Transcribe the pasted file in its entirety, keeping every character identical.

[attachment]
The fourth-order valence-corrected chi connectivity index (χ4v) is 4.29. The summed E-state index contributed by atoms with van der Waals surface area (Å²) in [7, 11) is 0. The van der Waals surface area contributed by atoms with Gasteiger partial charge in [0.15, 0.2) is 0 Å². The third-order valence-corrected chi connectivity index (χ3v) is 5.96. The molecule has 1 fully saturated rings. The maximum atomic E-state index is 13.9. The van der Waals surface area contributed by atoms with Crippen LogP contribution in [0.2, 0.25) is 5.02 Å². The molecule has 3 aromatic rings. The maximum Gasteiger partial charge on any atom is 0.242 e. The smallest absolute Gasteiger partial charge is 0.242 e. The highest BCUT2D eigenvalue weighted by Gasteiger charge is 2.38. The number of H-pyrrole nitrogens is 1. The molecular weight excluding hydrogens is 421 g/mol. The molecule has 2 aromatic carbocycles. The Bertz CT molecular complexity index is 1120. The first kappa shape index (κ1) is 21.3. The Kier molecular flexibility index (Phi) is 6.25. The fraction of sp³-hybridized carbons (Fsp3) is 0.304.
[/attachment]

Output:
The fourth-order valence-corrected chi connectivity index (χ4v) is 4.29. The summed E-state index contributed by atoms with van der Waals surface area (Å²) in [7, 11) is 0. The van der Waals surface area contributed by atoms with Gasteiger partial charge in [0.15, 0.2) is 0 Å². The third-order valence-corrected chi connectivity index (χ3v) is 5.96. The molecule has 1 fully saturated rings. The maximum atomic E-state index is 13.9. The van der Waals surface area contributed by atoms with Crippen LogP contribution in [0.2, 0.25) is 5.02 Å². The molecule has 3 aromatic rings. The maximum Gasteiger partial charge on any atom is 0.242 e. The smallest absolute Gasteiger partial charge is 0.242 e. The highest BCUT2D eigenvalue weighted by Gasteiger charge is 2.38. The number of H-pyrrole nitrogens is 1. The molecular weight excluding hydrogens is 421 g/mol. The molecule has 2 aromatic carbocycles. The Bertz CT molecular complexity index is 1120. The first kappa shape index (κ1) is 21.3. The Kier molecular flexibility index (Phi) is 6.25. The fraction of sp³-hybridized carbons (Fsp3) is 0.304.